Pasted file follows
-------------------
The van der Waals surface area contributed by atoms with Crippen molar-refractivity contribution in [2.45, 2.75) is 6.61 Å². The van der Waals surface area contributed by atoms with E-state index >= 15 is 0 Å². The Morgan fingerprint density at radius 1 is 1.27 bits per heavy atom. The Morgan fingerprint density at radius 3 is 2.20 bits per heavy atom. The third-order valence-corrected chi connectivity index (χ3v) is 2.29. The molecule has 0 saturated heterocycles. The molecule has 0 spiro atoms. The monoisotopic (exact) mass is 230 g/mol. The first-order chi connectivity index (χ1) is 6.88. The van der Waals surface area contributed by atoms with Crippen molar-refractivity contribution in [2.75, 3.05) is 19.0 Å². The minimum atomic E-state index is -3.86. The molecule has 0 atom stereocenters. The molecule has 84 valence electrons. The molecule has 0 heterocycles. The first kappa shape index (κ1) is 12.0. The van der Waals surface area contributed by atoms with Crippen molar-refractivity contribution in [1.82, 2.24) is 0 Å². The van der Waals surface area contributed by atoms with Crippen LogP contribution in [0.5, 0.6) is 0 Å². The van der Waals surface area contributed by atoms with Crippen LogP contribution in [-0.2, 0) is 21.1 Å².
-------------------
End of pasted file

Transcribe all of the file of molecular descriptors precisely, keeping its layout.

The van der Waals surface area contributed by atoms with Crippen molar-refractivity contribution in [2.45, 2.75) is 6.61 Å². The van der Waals surface area contributed by atoms with E-state index >= 15 is 0 Å². The Morgan fingerprint density at radius 1 is 1.27 bits per heavy atom. The Morgan fingerprint density at radius 3 is 2.20 bits per heavy atom. The third-order valence-corrected chi connectivity index (χ3v) is 2.29. The molecule has 0 saturated heterocycles. The molecule has 0 spiro atoms. The monoisotopic (exact) mass is 230 g/mol. The first-order chi connectivity index (χ1) is 6.88. The van der Waals surface area contributed by atoms with Crippen molar-refractivity contribution in [2.75, 3.05) is 19.0 Å². The minimum atomic E-state index is -3.86. The molecule has 0 atom stereocenters. The molecule has 84 valence electrons. The molecule has 0 heterocycles. The first kappa shape index (κ1) is 12.0. The van der Waals surface area contributed by atoms with Crippen molar-refractivity contribution in [1.82, 2.24) is 0 Å². The van der Waals surface area contributed by atoms with Crippen LogP contribution in [0.5, 0.6) is 0 Å². The van der Waals surface area contributed by atoms with Crippen LogP contribution in [-0.2, 0) is 21.1 Å².